Historically, consumer credit started 1987 at $653 billion. It is now at a $3,918 billion level. The quality of the credit is much better than historically and has remained stable at a combined default rate of 0.87%.
Currently, the index is portraying a consumer that has debt under control and manageable. Bank credit cards and first mortgage rates improved while auto loan default rate remained unchanged. The composite index is at 0.86 in June which is 0.03 points lower than last month, but 0.04 points higher than this time last year. Mortgage defaults are also slightly higher, year-over-year at 0.63. Auto loans have increased by 0.11 points from last year.
Consumer credit is as old as human history but, Adam Smith (1723-1790) mostly dismissed the idea because he never thought it would be popular. Benjamin Franklin observed in Poor Richard’s Almanack that staying out of debt was desirable but, not always practiced, “the People heard it and approved the Doctrine, and immediately practiced the contrary”. Most early economists never believed consumer credit would have a major impact on global economies.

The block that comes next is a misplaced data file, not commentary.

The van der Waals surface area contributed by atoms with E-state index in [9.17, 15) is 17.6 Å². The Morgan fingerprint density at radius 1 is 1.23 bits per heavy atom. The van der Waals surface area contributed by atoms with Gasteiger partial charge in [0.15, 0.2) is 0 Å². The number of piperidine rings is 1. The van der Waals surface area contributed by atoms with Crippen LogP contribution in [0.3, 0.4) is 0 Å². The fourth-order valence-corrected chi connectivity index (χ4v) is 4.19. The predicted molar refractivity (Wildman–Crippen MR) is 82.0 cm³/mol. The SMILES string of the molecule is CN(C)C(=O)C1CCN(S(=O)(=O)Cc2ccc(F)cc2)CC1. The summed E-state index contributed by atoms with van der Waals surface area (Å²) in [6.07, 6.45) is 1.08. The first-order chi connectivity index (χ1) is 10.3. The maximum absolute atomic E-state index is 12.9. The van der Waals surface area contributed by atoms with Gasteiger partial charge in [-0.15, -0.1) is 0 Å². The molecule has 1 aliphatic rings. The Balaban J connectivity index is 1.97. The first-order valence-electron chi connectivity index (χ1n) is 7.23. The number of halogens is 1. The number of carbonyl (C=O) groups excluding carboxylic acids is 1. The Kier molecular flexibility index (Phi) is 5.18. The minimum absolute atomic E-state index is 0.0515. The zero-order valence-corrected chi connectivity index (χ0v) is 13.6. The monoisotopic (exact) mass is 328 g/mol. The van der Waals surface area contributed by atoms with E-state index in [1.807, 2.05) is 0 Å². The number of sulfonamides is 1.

Consumer credit took a short pause and is now showing renewed expansion without undue stress in servicing debt. Three of the credit default measures are at the same level as two years ago and the third is continuing to improve while credit expands. Credit quality is reasonable at these levels.